As a teacher paid by Arlington Public Schools, I can afford to work full time for NOVA Web Development from mid June to mid August without pay. It is for this reason that we have focused so heavily on Summer development "sprints" throughout our history. This time out, however, I have made it clear to my fellow cooperators that I can no longer be our primary source of funding. By the time I need to return to work at the end of August, we need to achieve an approximate monthly revenue of $6K to keep our full time members employed and to thus become, for the first time, a viable business. Given the average revenues for skilled software developers, I feel confident that if we can hit this target over the next 2 months, our prospects going forward are indeed bright.
I am not at all confident, however, of the best way to reach that target, though I feel sure that it has something to do with successfully navigating two contradictions, the contradiction between the world I live in and the world I want to help create, and the contradiction in the dual desires to "do whats right" for the world and to "do what's right" for my beloved fellow cooperators.
The World We Live In vs. The World We Want to Create
The world we live in is the result of 40 years of global hegemonic dominance by neoliberalism. It is a world that only values things that can be measured by a single, unary measure, price. Most of the things I most deeply cherish as a living human being, joy, friendship, commitment, collaboration, creativity, learning and community, can not be measured by neoliberalism's sole unary measurement and thus have no value for it. Business relationships under our present system take place in this context, and we are trained from birth to think of only things that can be monetized as having value. Both NOVA Web Development co-founder Kevin Cole and I seek to, in Kevin's words, "help build the world we want to live in", which is in complete opposition to neoliberalism. As blogger Paul Bernal, commenting on Oscar Wilde's famous phrase, writes in a post titled The price of everything and the value of nothing…,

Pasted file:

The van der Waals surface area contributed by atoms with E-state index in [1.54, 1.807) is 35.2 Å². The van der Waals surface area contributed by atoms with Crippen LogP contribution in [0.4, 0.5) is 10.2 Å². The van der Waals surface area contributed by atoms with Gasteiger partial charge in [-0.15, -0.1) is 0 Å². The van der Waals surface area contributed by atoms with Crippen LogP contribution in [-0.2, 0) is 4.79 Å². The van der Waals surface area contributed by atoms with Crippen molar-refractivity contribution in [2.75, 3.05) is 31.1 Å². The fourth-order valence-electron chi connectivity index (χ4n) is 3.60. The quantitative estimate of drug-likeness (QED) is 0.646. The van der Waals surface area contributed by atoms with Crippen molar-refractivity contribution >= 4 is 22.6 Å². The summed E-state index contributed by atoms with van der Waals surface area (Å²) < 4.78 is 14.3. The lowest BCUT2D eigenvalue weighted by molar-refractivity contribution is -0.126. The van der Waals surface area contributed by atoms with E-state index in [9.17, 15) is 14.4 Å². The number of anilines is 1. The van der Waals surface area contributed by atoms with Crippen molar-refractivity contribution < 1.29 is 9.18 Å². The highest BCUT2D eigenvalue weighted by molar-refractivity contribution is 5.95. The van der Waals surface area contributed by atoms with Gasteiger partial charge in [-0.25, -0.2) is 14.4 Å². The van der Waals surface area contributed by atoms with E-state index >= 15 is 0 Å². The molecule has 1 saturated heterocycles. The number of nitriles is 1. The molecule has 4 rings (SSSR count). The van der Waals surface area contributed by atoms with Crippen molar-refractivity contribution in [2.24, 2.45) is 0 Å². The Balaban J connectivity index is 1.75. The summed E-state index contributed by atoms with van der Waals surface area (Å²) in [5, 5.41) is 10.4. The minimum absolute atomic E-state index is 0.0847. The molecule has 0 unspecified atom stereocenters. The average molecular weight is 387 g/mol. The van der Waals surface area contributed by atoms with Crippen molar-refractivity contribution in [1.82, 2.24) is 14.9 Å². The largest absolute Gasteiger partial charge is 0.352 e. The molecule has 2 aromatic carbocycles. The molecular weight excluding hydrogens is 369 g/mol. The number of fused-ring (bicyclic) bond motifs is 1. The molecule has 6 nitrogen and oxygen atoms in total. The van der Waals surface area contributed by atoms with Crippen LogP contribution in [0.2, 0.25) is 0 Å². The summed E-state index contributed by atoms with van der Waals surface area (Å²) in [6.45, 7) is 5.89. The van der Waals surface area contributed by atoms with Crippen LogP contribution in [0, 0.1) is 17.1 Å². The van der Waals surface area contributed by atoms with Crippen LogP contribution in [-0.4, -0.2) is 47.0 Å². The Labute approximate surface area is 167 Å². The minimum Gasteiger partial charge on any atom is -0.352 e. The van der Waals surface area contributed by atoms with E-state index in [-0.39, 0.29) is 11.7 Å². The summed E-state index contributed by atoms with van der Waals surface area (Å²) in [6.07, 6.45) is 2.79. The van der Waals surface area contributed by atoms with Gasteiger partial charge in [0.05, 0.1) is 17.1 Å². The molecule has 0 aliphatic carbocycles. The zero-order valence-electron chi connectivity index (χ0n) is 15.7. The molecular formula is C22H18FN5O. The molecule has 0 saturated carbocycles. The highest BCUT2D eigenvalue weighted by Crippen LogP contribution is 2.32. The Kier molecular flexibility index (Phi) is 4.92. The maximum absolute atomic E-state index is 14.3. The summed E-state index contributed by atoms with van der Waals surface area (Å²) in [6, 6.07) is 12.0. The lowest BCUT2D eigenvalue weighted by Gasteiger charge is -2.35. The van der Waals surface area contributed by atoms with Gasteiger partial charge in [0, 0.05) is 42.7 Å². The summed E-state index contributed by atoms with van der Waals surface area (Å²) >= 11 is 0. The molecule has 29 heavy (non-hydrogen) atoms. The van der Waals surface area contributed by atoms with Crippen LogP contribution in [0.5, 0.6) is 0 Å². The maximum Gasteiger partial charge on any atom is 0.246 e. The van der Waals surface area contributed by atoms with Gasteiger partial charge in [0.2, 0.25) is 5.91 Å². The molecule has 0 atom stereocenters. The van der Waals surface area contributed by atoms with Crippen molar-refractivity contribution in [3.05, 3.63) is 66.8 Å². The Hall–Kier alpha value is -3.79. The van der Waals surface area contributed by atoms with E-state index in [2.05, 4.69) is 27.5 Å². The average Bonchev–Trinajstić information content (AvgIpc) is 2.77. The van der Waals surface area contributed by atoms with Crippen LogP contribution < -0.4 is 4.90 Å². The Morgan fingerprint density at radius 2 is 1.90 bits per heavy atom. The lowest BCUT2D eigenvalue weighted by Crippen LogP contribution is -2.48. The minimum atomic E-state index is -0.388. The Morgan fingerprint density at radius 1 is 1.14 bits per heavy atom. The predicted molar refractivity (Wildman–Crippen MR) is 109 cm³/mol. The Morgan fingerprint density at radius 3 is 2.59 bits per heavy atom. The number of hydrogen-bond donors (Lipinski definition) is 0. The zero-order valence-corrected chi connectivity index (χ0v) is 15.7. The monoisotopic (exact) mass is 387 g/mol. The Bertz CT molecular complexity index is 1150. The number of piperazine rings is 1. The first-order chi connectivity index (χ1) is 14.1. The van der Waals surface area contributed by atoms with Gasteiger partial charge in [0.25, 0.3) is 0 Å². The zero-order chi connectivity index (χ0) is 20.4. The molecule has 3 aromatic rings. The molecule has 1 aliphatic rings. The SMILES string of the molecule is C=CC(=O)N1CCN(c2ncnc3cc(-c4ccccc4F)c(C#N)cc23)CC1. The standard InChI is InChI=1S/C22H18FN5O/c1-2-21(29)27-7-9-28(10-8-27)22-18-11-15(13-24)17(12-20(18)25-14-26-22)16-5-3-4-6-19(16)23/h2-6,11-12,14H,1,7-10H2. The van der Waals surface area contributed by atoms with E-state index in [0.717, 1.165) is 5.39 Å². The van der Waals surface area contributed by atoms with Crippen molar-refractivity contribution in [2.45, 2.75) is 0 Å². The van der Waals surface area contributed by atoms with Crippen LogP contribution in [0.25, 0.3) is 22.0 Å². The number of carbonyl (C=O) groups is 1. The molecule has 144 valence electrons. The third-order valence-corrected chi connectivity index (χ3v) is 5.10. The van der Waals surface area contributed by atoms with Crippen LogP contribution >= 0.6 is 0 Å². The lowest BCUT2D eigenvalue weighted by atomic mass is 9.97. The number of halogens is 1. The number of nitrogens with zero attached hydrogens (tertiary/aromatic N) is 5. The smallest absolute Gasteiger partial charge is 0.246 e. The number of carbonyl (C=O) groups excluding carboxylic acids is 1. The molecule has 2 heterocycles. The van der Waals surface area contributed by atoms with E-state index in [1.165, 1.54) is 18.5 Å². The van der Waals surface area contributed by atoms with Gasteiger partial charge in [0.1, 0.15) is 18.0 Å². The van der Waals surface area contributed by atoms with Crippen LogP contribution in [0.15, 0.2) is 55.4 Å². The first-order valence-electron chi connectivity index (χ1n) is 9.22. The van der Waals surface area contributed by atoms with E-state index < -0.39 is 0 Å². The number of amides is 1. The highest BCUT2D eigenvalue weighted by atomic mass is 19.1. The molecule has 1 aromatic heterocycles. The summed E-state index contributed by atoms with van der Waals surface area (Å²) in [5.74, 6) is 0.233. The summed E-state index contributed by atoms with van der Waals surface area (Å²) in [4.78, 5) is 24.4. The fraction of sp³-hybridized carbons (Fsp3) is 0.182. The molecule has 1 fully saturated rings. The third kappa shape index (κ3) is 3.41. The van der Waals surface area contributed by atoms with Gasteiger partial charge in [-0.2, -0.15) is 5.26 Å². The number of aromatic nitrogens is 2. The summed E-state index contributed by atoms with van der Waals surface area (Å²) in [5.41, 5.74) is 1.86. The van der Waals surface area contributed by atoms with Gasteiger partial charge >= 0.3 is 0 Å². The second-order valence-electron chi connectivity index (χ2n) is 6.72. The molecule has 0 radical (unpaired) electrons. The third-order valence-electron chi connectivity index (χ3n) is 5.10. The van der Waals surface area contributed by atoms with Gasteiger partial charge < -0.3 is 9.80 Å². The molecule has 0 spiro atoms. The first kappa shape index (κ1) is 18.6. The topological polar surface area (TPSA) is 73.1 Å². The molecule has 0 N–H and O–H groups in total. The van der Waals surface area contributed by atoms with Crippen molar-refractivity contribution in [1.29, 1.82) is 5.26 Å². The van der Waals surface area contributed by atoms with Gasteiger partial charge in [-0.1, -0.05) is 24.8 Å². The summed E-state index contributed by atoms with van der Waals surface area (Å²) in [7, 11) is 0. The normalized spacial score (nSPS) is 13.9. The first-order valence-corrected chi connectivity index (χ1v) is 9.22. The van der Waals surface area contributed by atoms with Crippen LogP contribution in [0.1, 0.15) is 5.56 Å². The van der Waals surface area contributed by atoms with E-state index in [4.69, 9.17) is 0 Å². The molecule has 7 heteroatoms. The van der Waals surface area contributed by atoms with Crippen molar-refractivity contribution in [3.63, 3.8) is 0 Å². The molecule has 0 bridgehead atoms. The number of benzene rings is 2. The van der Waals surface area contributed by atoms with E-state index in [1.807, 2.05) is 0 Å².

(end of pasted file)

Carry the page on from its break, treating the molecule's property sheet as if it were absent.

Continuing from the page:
"Focusing on the price makes it easy to miss the real value – and can turn what should be complex decisions based on combinations of ethics, morals, culture, empathy, philosophy and understanding of society into much simpler games based on numbers and calculations."
In the All Things Co-op podcast titled "Seventh Principle - Concern for Community", Kevin Gustafson talks about the degradation of community and atomization of social relations that have occurred under neoliberalism (32:10). I was especially struct by his comment that he thinks part of the atomization comes from our knowing that "we're just not in control of anything" (32:51). I share this feeling. Democracy, meaning rule by the people, is never an absolute state. It always falls on a continuum. Yet tragically, under the sustained growth in income inequality combined with the increased control by the very wealthy of all our social institutions, we are moving on that continuum away from democracy and towards oligarchy, so it is becoming increasingly true that the rest of us are just not in control of anything.
I am loath to being sucked into the logic of neoliberal social relations, allowing my very soul to be poisoned in the process. Thus I am desperately seeking a way to avoid this spiritual death while entering into "business relations". I enter the Summer with the hope that it will be possible to find a $6K per month revenue stream that does not entail selling my soul to the devil. I want to find a way for our cooperators to earn a modest, just livelihood while at the same time helping to build a more just, equitable, sustainable, and democratic world.
Loving My Cooperators vs. Loving the World